Almost 97 of water conducts have remained in the hands of the state. However, there where water conducts were sold to foreign private firms, water prices shot up considerably. For instance, two years ago in Dąbrowa Górnicza, the regional authorities paid 3.6 mln. zlotys to RWE ltd. so that this firm would not increase prices to quite the extent it had planned. They did not succeed in getting rid of the contract they had concluded, however, because rescinding it would have cost them 50 mln. zlotys in severance dues. In Glogow, the German firm Gelsenwasser not only raised prices several times, but fired part of the workforce.

It seems that the state, for long years now dominated by advocates of neoliberal economics, will carry out the premeditated ruin of public services which are easy to sell given there is no resistance from the side of the population. The most revolting case is the health service, whose privatisation from the beginning on was recommended by part of the government. The majority of hospitals is very indebted. For visits to the specialists, expert advices or life-saving operations, as in the case of cancer, it is often necessary to wait for months. The National Health Insurance often refuses payment for the most expensive and most effective medication for a given illness. It is not surprising that in Poland there is the largest mortality from cancer in the whole of Europe.

In the health services, there are frequent strikes, because the physicians and nurses ask for an increase in their salaries. These strikes have quite often already led to the evacuation of whole sections of hospital. And the Physicians Trade Union that organises these strikes in its demands always asks for the privatisation of the health services. This situation is a legendary case for the undermining of public services.

But there is more, the state section of the postal services slated for privatisation is in its death throes. Letters arrive at their recipients with two weeks delay, which causes terrible hardships in our daily lives, where letters are often linked with money transfers. On occasion of the last strike, many letters were lost, and what still arrived with a certain probability were mostly advertisement mailings. This situation can hardly become worse.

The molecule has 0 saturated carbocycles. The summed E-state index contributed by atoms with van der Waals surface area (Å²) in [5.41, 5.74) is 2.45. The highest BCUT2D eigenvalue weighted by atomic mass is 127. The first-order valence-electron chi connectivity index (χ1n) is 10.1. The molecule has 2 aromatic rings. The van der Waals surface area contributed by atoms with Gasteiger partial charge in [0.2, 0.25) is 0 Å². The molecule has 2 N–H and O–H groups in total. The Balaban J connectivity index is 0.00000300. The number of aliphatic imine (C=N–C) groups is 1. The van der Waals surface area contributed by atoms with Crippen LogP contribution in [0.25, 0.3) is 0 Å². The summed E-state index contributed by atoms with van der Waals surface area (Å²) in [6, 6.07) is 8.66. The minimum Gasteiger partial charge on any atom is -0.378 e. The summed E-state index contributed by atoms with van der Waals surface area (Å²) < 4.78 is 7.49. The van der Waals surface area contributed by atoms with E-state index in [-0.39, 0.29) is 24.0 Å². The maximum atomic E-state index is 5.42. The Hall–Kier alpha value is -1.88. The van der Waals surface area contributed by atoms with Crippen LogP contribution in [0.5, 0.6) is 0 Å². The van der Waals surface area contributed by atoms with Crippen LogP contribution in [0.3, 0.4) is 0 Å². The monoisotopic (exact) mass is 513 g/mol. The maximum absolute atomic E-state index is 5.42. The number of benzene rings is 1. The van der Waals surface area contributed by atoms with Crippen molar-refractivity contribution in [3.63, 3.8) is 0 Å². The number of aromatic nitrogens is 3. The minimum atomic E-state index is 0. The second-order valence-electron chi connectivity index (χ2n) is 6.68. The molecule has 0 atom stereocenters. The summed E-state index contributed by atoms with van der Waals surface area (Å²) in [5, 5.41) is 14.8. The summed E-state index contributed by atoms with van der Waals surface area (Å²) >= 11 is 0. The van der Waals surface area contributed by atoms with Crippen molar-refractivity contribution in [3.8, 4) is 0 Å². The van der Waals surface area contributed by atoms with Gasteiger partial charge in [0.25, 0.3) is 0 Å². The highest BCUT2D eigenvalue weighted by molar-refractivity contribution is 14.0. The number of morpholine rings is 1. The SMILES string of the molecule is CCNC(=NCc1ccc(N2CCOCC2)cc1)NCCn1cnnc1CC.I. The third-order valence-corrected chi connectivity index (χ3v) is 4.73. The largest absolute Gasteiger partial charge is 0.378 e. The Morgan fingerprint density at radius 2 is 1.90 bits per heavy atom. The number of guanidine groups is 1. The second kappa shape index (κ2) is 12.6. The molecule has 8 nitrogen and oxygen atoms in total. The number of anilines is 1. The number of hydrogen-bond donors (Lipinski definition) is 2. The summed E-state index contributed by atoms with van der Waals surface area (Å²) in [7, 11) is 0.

The state railroads are in desperate shape. During the last years, many tracks were abandoned. The stations are ruined; the trains are old and dirty. In winter, the heating is often defective; in summer you can hardly bear the heat, because the climatisation is not working. Because tracks are not repaired, it is possible to travel faster on many tracks than a couple of years ago; but because of the increased speed many, especially high-speed trains are threatened by ctastrophe. The situation is paradoxical to the point that it is often faster to get somewhere by normal train than by a high-speed train. As a result, tickets have also risen in price over the whole board.

Aside from train service, there still operates the state bus service, but the outer aspect of the bus stations is terrible. They haven't been repaired since the time of the Polish People's Republic.

The policy of the various governments, also those inclined to the left, in my opinion has led to the ruin of state services. In particular, they were never reformed to function better and more effectively. From the time of the Polish People's Republic, there remains the custom not to invest in public services at all, but to exploit them until they drop. Nowadays that makes them even easier to privatise, because the dissatisfied, but weak population is incapable to stand up in its defense. The only exception may be the health services, because Poles are resisting private hospitals and are resolutely protesting against the introduction of even modest fees for visits to the doctor.

Ewa Ziółkowska

Referat na seminarium nt. prywatyzacji podczas ESU w Saarbrucken, www.european-summer-university.eu